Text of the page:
The Wolf’s Lair, Poland

Feb 11, 2016 1 comments

Deep in the Masurian woods about 8 km from the small East Prussian town of Rastenburg, lies the ruins of Adolf Hitler’s most secretive bunker, one that he called Wolfsschanze or the Wolf’s Lair. This top secret, high-security bunker, whose name is derived from the self-adopted nickname of Hitler, was hidden deep in the forest far from any serviceable roads and urban areas. It was Hitler’s key military headquarters during the war, in which he spent more than 800 days planning the German army’s move eastwards.

Special care was taken in its construction and security. Buildings within the complex were camouflaged with bushes and artificial trees, and heavily guarded by multiple barriers of anti-aircraft guns, tanks, and land mines. Some of the walls of the bunkers were 2 meters thick. So paranoid was Hitler that he employed some fifteen or so women whose job was to eat Hitler's food before he ate it to make sure it wasn’t poisoned.


Photo credit: tomasz przechlewski/Flickr

“We had to eat it all up. Then we had to wait an hour, and every time we were frightened that we were going to be ill. We used to cry like dogs because we were so glad to have survived,” recalls Margot Wölk, Hitler’s only surviving food taster.

Despite being so well guarded, one of the most notable assassination attempts against Hitler was made in this very place. On 20 July 1944, German army officer Claus von Stauffenberg took with him a briefcase bomb to a conference meeting with the intention of putting it just a few feet away from Hitler. Unfortunately, a fellow German officer unwittingly pushed the briefcase away deflecting the blast away from Hitler. The Führer survived with only minor injuries. This famed assassination attempt was dramatized in numerous movies and television documentaries, the most widely known of which was the 2008 movie Valkyrie, starring Tom Cruise as Stauffenberg.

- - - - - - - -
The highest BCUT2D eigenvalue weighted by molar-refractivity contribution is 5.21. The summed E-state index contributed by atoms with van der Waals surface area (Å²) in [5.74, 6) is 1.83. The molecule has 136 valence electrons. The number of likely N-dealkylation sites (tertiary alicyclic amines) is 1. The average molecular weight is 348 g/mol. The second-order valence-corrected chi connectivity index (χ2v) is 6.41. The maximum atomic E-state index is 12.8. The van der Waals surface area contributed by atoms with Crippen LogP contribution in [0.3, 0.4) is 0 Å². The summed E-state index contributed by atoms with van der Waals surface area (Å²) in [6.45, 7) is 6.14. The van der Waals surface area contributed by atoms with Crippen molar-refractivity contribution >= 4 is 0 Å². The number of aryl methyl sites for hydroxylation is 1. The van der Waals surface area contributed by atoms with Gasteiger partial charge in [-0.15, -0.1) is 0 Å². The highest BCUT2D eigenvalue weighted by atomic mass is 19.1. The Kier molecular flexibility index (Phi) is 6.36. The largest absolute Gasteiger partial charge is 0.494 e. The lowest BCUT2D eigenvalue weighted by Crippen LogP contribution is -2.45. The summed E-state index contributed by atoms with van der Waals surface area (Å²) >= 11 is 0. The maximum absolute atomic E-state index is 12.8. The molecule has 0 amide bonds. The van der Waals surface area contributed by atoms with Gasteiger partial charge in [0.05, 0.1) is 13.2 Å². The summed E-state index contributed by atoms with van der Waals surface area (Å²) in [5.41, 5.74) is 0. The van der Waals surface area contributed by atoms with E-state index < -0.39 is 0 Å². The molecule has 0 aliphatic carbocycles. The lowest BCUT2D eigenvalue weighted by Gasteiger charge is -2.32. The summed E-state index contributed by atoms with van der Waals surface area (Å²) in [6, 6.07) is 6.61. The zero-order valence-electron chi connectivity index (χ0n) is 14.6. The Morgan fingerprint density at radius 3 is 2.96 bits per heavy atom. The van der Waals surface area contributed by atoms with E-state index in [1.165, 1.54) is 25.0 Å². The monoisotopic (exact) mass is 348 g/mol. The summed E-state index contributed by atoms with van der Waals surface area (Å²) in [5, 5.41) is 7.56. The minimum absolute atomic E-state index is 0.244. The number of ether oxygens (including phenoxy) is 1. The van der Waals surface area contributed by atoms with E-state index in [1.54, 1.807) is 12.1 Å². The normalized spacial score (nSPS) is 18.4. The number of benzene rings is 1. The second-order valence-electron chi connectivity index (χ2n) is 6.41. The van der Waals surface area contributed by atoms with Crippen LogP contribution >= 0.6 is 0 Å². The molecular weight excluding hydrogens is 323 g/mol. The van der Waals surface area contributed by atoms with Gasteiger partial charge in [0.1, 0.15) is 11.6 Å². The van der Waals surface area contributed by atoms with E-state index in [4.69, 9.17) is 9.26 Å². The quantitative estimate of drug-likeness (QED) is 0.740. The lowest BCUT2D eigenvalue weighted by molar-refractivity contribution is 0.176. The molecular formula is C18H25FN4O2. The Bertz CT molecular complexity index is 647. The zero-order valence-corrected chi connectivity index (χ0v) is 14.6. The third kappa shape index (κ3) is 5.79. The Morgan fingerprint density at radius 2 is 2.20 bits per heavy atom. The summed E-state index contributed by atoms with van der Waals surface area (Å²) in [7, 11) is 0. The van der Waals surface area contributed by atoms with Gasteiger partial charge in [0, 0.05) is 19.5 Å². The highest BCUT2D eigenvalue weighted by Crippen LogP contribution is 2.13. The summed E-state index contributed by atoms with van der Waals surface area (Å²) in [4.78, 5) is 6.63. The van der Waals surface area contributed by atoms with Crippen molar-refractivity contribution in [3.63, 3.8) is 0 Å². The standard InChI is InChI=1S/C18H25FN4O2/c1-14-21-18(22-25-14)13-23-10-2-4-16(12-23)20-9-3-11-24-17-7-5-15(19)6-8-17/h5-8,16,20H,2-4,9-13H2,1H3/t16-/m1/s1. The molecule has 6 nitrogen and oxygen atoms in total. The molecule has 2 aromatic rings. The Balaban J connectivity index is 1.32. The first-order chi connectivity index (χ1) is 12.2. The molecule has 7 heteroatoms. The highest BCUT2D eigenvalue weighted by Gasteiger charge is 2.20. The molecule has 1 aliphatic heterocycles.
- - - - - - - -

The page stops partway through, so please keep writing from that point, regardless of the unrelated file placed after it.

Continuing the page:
By October 1944, the Red Army had reached the borders of East Prussia prompting Hitler to leave Wolf’s Lair and ordering it to be destroyed. The complex was eventually blown up in January 1945. So hardened was the place that it took the Germans tons of explosives with one bunker alone requiring an estimated 8,000 kg of TNT. Even then, the buildings were only partially destroyed. It took over ten years for the surrounding ground to be cleared of over 54,000 land mines.

Today the site is a mess of toppled walls, crumbling bunkers and natural vegetation. Since the fall of communism in 1990 it has been attracting a steady stream of visitors. There is now a small exhibition room, and memorial plate for Colonel Claus von Stauffenberg.


Photo credit: tomasz przechlewski/Flickr


Photo credit: tomasz przechlewski/Flickr


Photo credit: petrOlly/Flickr


Photo credit: tomasz przechlewski/Flickr


Photo credit: petrOlly/Flickr


The view of destroyed interior of briefing room in Hitler's headquarter Wolfsschanze following the failed assassination attempt. Photo credit: unknown


Photo credit: tomasz przechlewski/Flickr


Photo credit: magro_kr/Flickr


Photo credit: tomasz przechlewski/Flickr


  1. Rastenburg doesn't exist. It is Kętrzyn in present-day Poland.


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